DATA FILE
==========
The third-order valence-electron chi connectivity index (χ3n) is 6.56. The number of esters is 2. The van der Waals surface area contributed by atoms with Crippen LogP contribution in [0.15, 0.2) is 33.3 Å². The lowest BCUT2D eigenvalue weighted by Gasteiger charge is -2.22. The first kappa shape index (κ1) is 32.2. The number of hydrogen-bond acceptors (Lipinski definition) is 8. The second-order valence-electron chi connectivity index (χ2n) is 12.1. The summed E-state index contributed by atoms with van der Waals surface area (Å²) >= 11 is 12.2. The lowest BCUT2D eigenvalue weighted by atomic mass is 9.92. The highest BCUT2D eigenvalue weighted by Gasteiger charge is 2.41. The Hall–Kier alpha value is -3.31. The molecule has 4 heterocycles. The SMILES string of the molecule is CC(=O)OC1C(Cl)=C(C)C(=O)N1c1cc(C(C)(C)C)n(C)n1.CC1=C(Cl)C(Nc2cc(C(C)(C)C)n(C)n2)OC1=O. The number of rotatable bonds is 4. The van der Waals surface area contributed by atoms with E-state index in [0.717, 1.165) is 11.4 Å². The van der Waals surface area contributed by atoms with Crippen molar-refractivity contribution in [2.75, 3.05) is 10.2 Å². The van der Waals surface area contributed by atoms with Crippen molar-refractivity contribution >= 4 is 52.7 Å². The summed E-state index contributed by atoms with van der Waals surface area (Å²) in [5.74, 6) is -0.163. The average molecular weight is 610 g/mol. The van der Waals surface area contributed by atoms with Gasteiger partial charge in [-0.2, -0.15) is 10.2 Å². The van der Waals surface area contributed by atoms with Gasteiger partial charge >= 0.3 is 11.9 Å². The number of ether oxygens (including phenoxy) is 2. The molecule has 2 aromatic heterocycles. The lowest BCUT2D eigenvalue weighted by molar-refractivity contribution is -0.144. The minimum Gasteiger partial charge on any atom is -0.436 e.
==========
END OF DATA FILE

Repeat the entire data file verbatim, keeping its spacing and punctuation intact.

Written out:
The third-order valence-electron chi connectivity index (χ3n) is 6.56. The number of esters is 2. The van der Waals surface area contributed by atoms with Crippen LogP contribution in [0.15, 0.2) is 33.3 Å². The lowest BCUT2D eigenvalue weighted by Gasteiger charge is -2.22. The first kappa shape index (κ1) is 32.2. The number of hydrogen-bond acceptors (Lipinski definition) is 8. The second-order valence-electron chi connectivity index (χ2n) is 12.1. The summed E-state index contributed by atoms with van der Waals surface area (Å²) >= 11 is 12.2. The lowest BCUT2D eigenvalue weighted by atomic mass is 9.92. The highest BCUT2D eigenvalue weighted by Gasteiger charge is 2.41. The Hall–Kier alpha value is -3.31. The molecule has 4 heterocycles. The SMILES string of the molecule is CC(=O)OC1C(Cl)=C(C)C(=O)N1c1cc(C(C)(C)C)n(C)n1.CC1=C(Cl)C(Nc2cc(C(C)(C)C)n(C)n2)OC1=O. The number of rotatable bonds is 4. The van der Waals surface area contributed by atoms with E-state index in [0.717, 1.165) is 11.4 Å². The van der Waals surface area contributed by atoms with Crippen molar-refractivity contribution in [2.75, 3.05) is 10.2 Å². The van der Waals surface area contributed by atoms with Crippen molar-refractivity contribution >= 4 is 52.7 Å². The summed E-state index contributed by atoms with van der Waals surface area (Å²) in [5.74, 6) is -0.163. The average molecular weight is 610 g/mol. The van der Waals surface area contributed by atoms with Gasteiger partial charge in [-0.2, -0.15) is 10.2 Å². The van der Waals surface area contributed by atoms with Gasteiger partial charge >= 0.3 is 11.9 Å². The number of ether oxygens (including phenoxy) is 2. The molecule has 2 aromatic heterocycles. The lowest BCUT2D eigenvalue weighted by molar-refractivity contribution is -0.144. The minimum Gasteiger partial charge on any atom is -0.436 e.